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Orchard Business Analysis 2016-2017

Industry Best Practice

The objective of the Future Orchards® Orchard Business Analysis (OBA) is to determine the productivity and economic performance of the Australian pome fruit industry. AgFirst collects the physical and financial data from a minimum of 24 orchard businesses, located throughout Australia.

This data is then analysed and used to create an industry model.  This model captures the current performance of the industry and provides:

  • A productive and financial snapshot of the state of the industry.
  • Trends over the period 2008-2017.
  • A benchmark for individual orchard comparisons.
  • A tool for modeling different scenarios such as changes in markets and production.
  • A means of benchmarking industry performance internationally.

The model size has been maintained at a 115 hectare (ha) property, of which 40ha is planted to apples and pears. The data that this report represents are the crops harvested in 2016 and 2017.


The model’s average gross yield was 47.2 tonnes per hectare (t/ha) in 2016 and 49.0 t/ha in 2017, a 3.8% lift. The 2017 yield is the highest average yield recorded since the OBA survey began in 2008.

Fruit quality as measured by Class 1 packout was up to 70 per cent in 2016 which is also a first for the study. The 2017 quality is predicted to be even better at 71%.  This is an increase on the 66% packout in 2015, and 69% in 2014.

In Figure 1, the blue trend line of yield per ha shows a strong increase in gross yield since 2010, which is a positive trend for the industry. Average yield from the period 2008-11 was 34.7 t/ha while the last 3 years (2015-17), the average is 13 t/ha higher at 47.9 t/ha.

An even better trend is shown by the Class 1 green line, increasing from just over 20 t/ha in 2008 to 33 t/ha in 2016 and 35 t/ha predicted for 2017.

   Figure 1: Australian model orchard yield and packout.

The combination of higher gross production, higher Class 1 recovery and higher returns per kg has lifted revenues per ha in 2016 and 2017 compared to the poor year in 2015.

In summary, the 2016 growing year was a high-yielding year, with high quality and good returns, resulting in a good financial result. 2017 is looking to be similarly positive. Gross volumes per hectare are up on 2015 (the previous record year). Growers are forecasting a slight lift in Class 1 packout and slight decline in returns (at the time of writing the 2017 crop was still being packed and sold).  This is forecast to deliver greater revenue per ha but a reduced cash operating surplus due to increasing costs.

Variation around the average

Averages can be very misleading sometimes and its always the case that in any rural commodity, the differences between the minimum and maximum, lower and upper quartile, can be very significant.

The OBA data demonstrates the variation in attributes such as variety performance, revenue per ha and profitability. The data shows very clearly that all growers should aim to be in the upper quartile if they are serious about making good levels of return on investment.

Variety performance

The theme of the 2017 Future Orchards program is Future Trees which included a report on the performance of the major Australian varieties of apples and pears over time for yield, packout, returns and revenue.

For many years, APAL and AgFirst have encouraged growers to set up systems that track overall business performance as well as the performance of each variety or, even better, each block of trees.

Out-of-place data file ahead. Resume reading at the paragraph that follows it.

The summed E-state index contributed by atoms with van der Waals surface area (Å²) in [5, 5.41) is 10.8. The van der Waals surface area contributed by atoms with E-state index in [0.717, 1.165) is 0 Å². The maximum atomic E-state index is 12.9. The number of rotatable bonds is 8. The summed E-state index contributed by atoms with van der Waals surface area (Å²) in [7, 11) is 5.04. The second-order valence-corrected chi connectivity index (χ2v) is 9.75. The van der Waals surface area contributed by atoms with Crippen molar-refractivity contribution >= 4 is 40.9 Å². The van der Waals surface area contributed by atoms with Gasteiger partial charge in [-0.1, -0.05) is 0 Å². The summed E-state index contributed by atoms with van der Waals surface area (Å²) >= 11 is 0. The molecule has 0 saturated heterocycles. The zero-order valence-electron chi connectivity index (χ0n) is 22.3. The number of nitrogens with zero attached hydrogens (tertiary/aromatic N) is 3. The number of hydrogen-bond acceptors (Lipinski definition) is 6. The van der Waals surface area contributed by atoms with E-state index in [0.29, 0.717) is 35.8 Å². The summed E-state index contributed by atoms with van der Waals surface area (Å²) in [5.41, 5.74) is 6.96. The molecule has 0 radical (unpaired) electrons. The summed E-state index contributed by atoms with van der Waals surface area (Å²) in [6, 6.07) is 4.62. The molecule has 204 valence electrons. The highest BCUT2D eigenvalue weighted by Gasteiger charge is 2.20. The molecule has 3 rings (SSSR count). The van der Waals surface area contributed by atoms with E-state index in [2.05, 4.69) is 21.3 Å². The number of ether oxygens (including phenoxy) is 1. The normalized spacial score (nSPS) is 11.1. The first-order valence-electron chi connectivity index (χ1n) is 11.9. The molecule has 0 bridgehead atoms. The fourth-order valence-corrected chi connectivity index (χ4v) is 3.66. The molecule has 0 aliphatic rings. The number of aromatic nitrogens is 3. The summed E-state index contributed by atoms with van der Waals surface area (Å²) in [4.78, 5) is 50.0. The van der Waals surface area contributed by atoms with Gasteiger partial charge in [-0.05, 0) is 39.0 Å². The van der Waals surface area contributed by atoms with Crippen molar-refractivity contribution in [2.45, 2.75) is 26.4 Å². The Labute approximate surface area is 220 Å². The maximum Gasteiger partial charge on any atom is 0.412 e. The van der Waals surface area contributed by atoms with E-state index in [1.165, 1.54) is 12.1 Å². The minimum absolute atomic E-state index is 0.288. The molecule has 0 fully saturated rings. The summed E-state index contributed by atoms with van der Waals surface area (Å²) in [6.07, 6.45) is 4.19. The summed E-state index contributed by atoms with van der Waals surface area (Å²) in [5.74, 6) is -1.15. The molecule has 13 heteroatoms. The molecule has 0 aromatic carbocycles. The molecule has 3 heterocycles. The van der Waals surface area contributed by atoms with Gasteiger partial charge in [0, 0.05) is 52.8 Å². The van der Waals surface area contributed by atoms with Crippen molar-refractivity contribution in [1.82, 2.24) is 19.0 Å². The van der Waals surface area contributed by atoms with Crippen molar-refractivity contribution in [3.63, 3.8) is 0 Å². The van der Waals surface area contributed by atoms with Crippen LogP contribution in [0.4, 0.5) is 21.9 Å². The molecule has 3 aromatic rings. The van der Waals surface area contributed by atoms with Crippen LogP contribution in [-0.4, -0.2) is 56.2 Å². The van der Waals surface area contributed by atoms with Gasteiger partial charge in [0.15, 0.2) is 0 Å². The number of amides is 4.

The Australian model orchard is made up of all the significant varieties of apples and pears. The model orchard’s profit over the past two years has been $176,000 in 2015, $384,000 in 2016 and is forecast to be $320,000 in 2017. While it’s good to know that overall figure, it is important to understand how each variety contributes to this.


Figure 2: Breakdown of total profit against each variety shown for the model orchard (Note: The bottom line profit in Figure 2 is not identical to the model due to rounding errors).


Over the past three years Jazz®, Granny Smith, Cripps Pink and Rosy Glow have all contributed positively. However, there are five varieties that are potentially pulling the model business backwards: Fuji, Red Delicious and Sundowner apples and Packham and Williams pears. This information gives a very good guide as to where the business is making or not making money.

The overhead costs ($6,000/ha) that will not go away if any block is pulled out are administration, depreciation, interest and leasing costs. This means that you’re no worse off by leaving in a block that has a loss above -$6,000 per ha. On current performance of the model orchard that means that the Packhams, Williams, Red Delicious and Sundowner are actually pulling the business down. The model orchard is making losses most years it grows these varieties. Fuji on the other hand is still making a contribution toward overheads albeit a small one.

It is from quantified data like this, that good decisions, including redevelopment can be made. All Future Orchards participants are encouraged to utilise systems that can provide this sort of information.

Get the full report

Levy-paying apple and pear growers can request a copy of the full OBA report, including the full breakdowns of costs of production and profitability trends by contacting Angus Crawford on 03 9329 3511 or


The Orchard Business Analysis is a strategic levy investment under the Hort Innovation Apple and Pear Fund. It is funded by Hort Innovation using the apple and pear levy and funds from the Australian Government and is delivered by AgFirst.


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